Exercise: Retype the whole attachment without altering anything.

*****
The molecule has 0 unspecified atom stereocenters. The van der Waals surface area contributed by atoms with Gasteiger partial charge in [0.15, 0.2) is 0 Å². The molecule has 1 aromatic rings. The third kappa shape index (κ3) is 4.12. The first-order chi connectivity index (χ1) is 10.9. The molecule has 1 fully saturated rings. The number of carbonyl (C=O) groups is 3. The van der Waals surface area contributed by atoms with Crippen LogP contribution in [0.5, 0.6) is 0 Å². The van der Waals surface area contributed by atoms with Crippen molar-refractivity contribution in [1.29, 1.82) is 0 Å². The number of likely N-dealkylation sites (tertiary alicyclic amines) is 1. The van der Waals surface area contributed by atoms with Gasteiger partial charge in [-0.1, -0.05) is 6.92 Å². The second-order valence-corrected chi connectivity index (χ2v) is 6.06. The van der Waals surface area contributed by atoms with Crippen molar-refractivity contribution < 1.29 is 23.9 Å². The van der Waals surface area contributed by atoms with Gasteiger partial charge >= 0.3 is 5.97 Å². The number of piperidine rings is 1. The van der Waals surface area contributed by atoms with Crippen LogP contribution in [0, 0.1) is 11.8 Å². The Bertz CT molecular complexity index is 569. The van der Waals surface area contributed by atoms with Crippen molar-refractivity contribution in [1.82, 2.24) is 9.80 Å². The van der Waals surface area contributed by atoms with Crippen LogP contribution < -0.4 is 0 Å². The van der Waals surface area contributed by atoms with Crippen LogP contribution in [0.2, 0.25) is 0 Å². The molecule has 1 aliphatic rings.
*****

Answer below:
The molecule has 0 unspecified atom stereocenters. The van der Waals surface area contributed by atoms with Gasteiger partial charge in [0.15, 0.2) is 0 Å². The molecule has 1 aromatic rings. The third kappa shape index (κ3) is 4.12. The first-order chi connectivity index (χ1) is 10.9. The molecule has 1 fully saturated rings. The number of carbonyl (C=O) groups is 3. The van der Waals surface area contributed by atoms with Crippen LogP contribution in [0.5, 0.6) is 0 Å². The van der Waals surface area contributed by atoms with Crippen molar-refractivity contribution in [1.29, 1.82) is 0 Å². The number of likely N-dealkylation sites (tertiary alicyclic amines) is 1. The van der Waals surface area contributed by atoms with Gasteiger partial charge in [-0.1, -0.05) is 6.92 Å². The second-order valence-corrected chi connectivity index (χ2v) is 6.06. The van der Waals surface area contributed by atoms with Crippen molar-refractivity contribution < 1.29 is 23.9 Å². The van der Waals surface area contributed by atoms with Gasteiger partial charge >= 0.3 is 5.97 Å². The number of piperidine rings is 1. The van der Waals surface area contributed by atoms with Crippen LogP contribution in [0, 0.1) is 11.8 Å². The Bertz CT molecular complexity index is 569. The van der Waals surface area contributed by atoms with Crippen molar-refractivity contribution in [1.82, 2.24) is 9.80 Å². The van der Waals surface area contributed by atoms with Crippen LogP contribution < -0.4 is 0 Å². The van der Waals surface area contributed by atoms with Crippen LogP contribution in [0.2, 0.25) is 0 Å². The molecule has 1 aliphatic rings.